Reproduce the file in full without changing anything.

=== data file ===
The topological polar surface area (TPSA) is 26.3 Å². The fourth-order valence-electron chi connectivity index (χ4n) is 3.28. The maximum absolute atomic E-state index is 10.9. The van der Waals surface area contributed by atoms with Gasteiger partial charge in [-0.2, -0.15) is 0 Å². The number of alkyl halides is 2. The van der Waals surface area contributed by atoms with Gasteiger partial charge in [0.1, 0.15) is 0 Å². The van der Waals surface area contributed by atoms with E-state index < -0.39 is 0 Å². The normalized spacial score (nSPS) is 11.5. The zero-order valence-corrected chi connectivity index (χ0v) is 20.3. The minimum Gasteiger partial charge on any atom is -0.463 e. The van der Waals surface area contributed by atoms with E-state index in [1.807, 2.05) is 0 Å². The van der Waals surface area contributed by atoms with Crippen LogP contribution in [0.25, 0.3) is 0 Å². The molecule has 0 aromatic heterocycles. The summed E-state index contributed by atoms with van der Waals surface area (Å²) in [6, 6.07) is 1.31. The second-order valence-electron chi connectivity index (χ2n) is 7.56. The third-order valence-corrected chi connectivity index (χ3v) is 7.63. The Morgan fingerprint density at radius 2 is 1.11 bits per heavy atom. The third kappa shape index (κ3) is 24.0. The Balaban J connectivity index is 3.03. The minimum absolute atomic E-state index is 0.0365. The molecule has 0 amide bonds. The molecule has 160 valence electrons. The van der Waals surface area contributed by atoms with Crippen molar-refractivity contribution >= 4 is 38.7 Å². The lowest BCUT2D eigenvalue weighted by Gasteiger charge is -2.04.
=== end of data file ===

The topological polar surface area (TPSA) is 26.3 Å². The fourth-order valence-electron chi connectivity index (χ4n) is 3.28. The maximum absolute atomic E-state index is 10.9. The van der Waals surface area contributed by atoms with Gasteiger partial charge in [-0.2, -0.15) is 0 Å². The number of alkyl halides is 2. The van der Waals surface area contributed by atoms with Gasteiger partial charge in [0.1, 0.15) is 0 Å². The van der Waals surface area contributed by atoms with E-state index < -0.39 is 0 Å². The normalized spacial score (nSPS) is 11.5. The zero-order valence-corrected chi connectivity index (χ0v) is 20.3. The minimum Gasteiger partial charge on any atom is -0.463 e. The van der Waals surface area contributed by atoms with E-state index in [1.807, 2.05) is 0 Å². The van der Waals surface area contributed by atoms with Crippen LogP contribution in [0.25, 0.3) is 0 Å². The molecule has 0 aromatic heterocycles. The summed E-state index contributed by atoms with van der Waals surface area (Å²) in [6, 6.07) is 1.31. The second-order valence-electron chi connectivity index (χ2n) is 7.56. The third-order valence-corrected chi connectivity index (χ3v) is 7.63. The Morgan fingerprint density at radius 2 is 1.11 bits per heavy atom. The third kappa shape index (κ3) is 24.0. The Balaban J connectivity index is 3.03. The minimum absolute atomic E-state index is 0.0365. The molecule has 0 amide bonds. The molecule has 160 valence electrons. The van der Waals surface area contributed by atoms with Crippen molar-refractivity contribution >= 4 is 38.7 Å². The lowest BCUT2D eigenvalue weighted by Gasteiger charge is -2.04.